I credit my parents, who taught me the truth because never once in all 18 years of my education did a single professor pull out a Constitution, reference its contents or give any assignments to read it and interpret its meaning according to original intent.  Instead, the discussions centered on the structure of the three branches of government, a balance of powers and vague assertions that the U.S. is a democracy because we believe in (there it is again) “one-man / one-vote.”

Recently I was researching the new national common core standards for education and discovered that Utah’s Common Core Curriculum for Social Studies, along with a Mount Vernon Historical Society lesson plan on George Washington, and the Alpine School District’s Mission Statement (in the most conservative county in the United States) each had a common thread:  The purpose is to teach students that the United States is a republic.  I felt encouraged.

Then within a few sentences, the core curriculum mission was blown to smithereens claiming the goal is to teach that it is a democracy.  In a matter of words, they accomplish what it took the United States over 200 years to do – evolve from a republic to a democracy.  So pray tell:  which is it?

In the early 1990s, I came across a mission statement in the Utah Education Code stating that the purpose of Utah education was to educate students to become “citizens of the world in a participatory democracy.”  I was stunned.

First, we are not citizens of the world.  If we were, we would have no borders and we would have one world government to which we paid taxes and for which we elected our representatives.  The last time I checked, we were still citizens of the United States, to which we pay taxes under a sovereign law – the U.S. Constitution.

Second, our government was meant to function as a Republic, not a participatory democracy and in the very words of those who created it – the Founders.

Democracy has never succeeded in large geographical areas or with large populations.  Its history is volatile.  It short-circuits quickly and becomes mob-rule tyranny, typically ending in some kind of civil conflict.  The Founders knew this history, and they constructed a brilliant blueprint to prevent mob-rule.

After the Professional Republican Women meeting concluded, I reviewed the handouts from the Hinckley Institute titled “Utah’s Electoral Process:  Is There Hope?”  The document referenced the “Governor’s Commission on Strengthening Utah’s Democracy,” Established under the Huntsman administration.  Good grief, all I can say is:  “Utah’s Uninformed Electorate:  Is There Hope?”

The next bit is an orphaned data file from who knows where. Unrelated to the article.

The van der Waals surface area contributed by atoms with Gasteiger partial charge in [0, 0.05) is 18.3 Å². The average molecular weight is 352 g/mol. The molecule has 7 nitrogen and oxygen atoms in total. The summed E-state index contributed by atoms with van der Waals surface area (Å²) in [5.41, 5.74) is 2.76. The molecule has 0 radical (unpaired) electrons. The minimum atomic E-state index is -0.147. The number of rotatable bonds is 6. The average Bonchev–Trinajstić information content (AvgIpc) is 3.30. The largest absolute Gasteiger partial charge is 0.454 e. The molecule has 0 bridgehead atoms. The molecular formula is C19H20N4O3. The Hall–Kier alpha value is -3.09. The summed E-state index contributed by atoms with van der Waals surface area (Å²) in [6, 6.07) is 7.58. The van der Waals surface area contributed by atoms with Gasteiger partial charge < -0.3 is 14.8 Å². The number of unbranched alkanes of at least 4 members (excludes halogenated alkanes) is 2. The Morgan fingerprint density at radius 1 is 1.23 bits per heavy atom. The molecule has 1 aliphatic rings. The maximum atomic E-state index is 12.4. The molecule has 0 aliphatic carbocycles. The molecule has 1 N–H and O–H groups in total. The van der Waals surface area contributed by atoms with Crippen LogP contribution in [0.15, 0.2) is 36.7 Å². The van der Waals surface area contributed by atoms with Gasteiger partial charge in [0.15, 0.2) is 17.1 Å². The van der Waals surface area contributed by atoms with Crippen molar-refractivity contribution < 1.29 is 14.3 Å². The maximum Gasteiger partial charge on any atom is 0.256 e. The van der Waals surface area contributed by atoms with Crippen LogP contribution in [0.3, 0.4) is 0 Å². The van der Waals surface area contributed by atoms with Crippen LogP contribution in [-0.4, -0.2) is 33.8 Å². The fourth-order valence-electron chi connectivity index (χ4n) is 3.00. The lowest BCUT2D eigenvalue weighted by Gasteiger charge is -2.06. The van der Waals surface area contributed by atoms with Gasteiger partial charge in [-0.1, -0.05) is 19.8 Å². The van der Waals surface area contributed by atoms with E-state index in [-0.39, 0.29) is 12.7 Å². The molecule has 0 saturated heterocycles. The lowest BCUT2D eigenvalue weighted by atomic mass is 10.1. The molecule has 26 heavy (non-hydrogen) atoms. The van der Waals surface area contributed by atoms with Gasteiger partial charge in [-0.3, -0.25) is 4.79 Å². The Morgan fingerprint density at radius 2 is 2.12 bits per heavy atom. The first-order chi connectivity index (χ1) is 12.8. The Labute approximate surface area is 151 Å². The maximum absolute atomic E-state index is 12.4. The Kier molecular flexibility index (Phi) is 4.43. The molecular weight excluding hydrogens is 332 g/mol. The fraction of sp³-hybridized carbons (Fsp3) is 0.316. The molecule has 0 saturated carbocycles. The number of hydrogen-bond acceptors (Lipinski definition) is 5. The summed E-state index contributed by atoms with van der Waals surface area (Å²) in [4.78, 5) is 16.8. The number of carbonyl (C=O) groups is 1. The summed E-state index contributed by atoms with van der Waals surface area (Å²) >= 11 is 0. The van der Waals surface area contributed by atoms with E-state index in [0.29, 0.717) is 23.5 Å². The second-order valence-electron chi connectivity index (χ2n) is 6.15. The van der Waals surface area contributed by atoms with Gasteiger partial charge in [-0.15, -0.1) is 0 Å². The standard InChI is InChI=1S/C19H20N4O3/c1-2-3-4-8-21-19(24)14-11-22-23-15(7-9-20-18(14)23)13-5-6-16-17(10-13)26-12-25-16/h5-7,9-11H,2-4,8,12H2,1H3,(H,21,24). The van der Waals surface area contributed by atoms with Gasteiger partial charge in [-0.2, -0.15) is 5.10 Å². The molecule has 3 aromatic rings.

What’s of greater concern, emerging from this “undemocratically,” unelected commission to “Strengthen Utah’s Democracy” is the support of ideas that favor voter fraud especially among the illegal alien demographic.  Nowhere do the recommendations state that a person registering to vote must show proof of citizenship.  Moreover, state campaign finance policy recommendations coincide with the now infamous McCain-Feingold law that makes it harder for you and me – the “unwashed masses” – to run for office.  McCain was smart.  He married a beer heiress with a foundation, and then he passed a law to favor those like himself, who can self-fund their elections,  at the same time limiting the amount of contributions that could have otherwise helped those who aren’t billionaires.  It doesn’t make sense, but the Democrats who have been circulating those petitions for “ethics” are either not thinking, or they prefer to promote oligarchy, or rule by the rich and elite.

As John Adams once sang (I’ll bet you didn’t know he could do that, too) in the Broadway musical 1776:  “Is anybody there?  Does anybody care?  Does anybody see what I see?”

If college, high school, middle school and elementary school teachers would read the blueprint of American government, the U.S. Constitution, they would learn as much as a Sunday School teacher who teaches doctrine by opening up the Bible itself.

You might be thinking, “Why haven’t we taught this in our schools?”  One could say it’s a conspiracy, but no doubt the answer lies in a mandate to develop one-size-fits-all “national standards” being demanded by today’s powerful teacher unions and supported by teachers nationwide.

The United States, along with its current two-party system and an educational system badly in need of repair, is experiencing an identity crisis. Which are we?  Democracy or Republic? And, what is the difference?  One need not go farther than reading the U.S. Constitution and the writings of those who crafted it to understand clearly what America was meant to be:  A constitutional, representative Republic. With this in mind, we must begin now to set the course straight with this future generation. Our Republic and our freedom depend on it.